Tag Archives: fritatta

Gold in them there Gourds

Because,

if you’re house-sitting the week of Halloween and have already been displaced so you’re at your ancestral home but 2/3’s of your stuff is at your former dwelling where the fire was AND you’ll be moving in November….did I mention it was the day before HALLOWEEN…..then you should definitely give into the temptation to buy, not one, but 2 giant and rather unattractive ‘decorative gourds’.

But they were substantial and hefty and the price was right – and they had the promise of being tasty culinary gold.

And after Halloween ALL the Gourds and Pumpkins  will be

GONE

Gone gone gone. As if they had never been here at all; as if there was no need for a Pumpkin or a Gourd in Winter. Winter is for Squash, alone.

Poor squash. Alone, poor lonely squash.

pumpkin 2015

They actually looked quite a bit like this, a Speckled Hound variety, but there were more warts.

amygoldmancompleat squash

SOMEWHERE I have a copy of this book, which has everything you could want to know about squash and pumpkins between it’s covers.  But think I learned well. Thank you, Amy G.!

The upside is that not only have they been decorative, but once I had time to hack, seed, peel and cook one……I have over 10 pounds of delicious golden squash/pumpkin/gourd (because they’re different names for essentially the same thing) .

You can’t freeze squash or pumpkin without cooking it first (consider the water content – you’ve seen this on front steps everywhere you look every year around a Halloween frost). Keep them indoors where the frost doesn’t go and you have much more lee-way. When the weather is cool  – and this week has been downright cold, and windy and rainy/snowy/sleety – it’s a perfect excuse to keep the oven going, as you roast it up to store in the freezer.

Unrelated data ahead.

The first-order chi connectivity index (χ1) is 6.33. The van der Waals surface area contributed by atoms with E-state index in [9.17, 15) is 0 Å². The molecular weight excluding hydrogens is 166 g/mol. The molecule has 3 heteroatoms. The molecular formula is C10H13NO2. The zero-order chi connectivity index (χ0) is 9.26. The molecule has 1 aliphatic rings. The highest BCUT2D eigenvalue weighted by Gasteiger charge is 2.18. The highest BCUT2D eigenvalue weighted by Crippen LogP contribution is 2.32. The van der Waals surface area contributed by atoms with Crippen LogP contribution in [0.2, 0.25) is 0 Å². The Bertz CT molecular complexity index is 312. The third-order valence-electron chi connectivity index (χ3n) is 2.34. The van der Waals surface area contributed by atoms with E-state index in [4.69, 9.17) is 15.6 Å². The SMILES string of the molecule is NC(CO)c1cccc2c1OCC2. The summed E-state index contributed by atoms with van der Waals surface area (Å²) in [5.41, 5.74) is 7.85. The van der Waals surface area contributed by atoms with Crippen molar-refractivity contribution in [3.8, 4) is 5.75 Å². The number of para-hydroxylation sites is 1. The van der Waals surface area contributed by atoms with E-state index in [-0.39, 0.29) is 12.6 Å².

My excuse to keep the oven on and the kitchen toasty on an otherwise far too gray a day . Like John Alden, I shall speak for myself.

In typical fashion, the first quarter of the pumpkin took more  (or at least as much) time as the last three quarters.  I weighed the seeds and peelings when done – a little over 5 pounds. I wasn’t particularly wasteful; it really was that big.

I did have the option of roasting it whole, which I did once several years ago to a giant Blue Hubbard, Hubbard being my Dad’s favorite. That squash had been used for decorative purpose, and I saved it from the Dumpster. It was a carry in both arms /bigger then a big baby big.

Hubbard_squash

Blue Hubbard

I actually brought it to the ancestral home, poked it with an ice pick (evidently the real reason that that was still hanging around. Even though we called it an ‘ice box’ it was an up to date Frigidaire, frost free and everything) and put Baby Blue on the biggest baking sheet in the house and put it in the oven for a couple of hours until it was all  schlumpy. When it was cool enough, we used the stainless steel serving spoons to break in, separate the gold from the skin and the seeds and packed the gold  into baggies. Lots and lots of baggies. Which we stored in the freezer until there was need for gold. And it got us both through the better part of the winter.

But if you roast a squash or pumpkin whole, you end up with pulpy pulp, and I wanted to hold onto a little more structure/texture.

My new kitchen has 4 windows, so I set my cutting board on the table and was able to watch the dogs walking their people on the green, and cars coming and going at the street corner and the sun moving on the  horizon….I was also paying attention to the big knife that is necessary to cut a big squash…and my knives are home! Knives are sharp. No wounds to report.

Cut the giant in half.

Seed with the ice cream scoop. Seriously the right tool for the job.

Ice+Cream+Scoop

Ice cream scoop/pumpkin seed scoop – a multi-tasker!

Cut into whatever shapes make it possible to peel, peel, peel.

Toss with a little oil, sprinkle with a little salt, spread out on a baking sheet and pop into a 375° oven until it’s done…..20-40 minutes – poke it with a fork, you’ll know.

pumpkinNimono_of_japanese_pumpkin_2014

This is what it looks like coming out of the oven. You can eat it just like this. While humming happy food songs.

Some I ate off the roasting pan as it came out of the oven….lunch.

  • I kept  three of the chopped pounds to add to an equal amount of potatoes for slow cooker  for Squash and Potato with Rosemary that I’ve made before.

 

Italian slow cooker book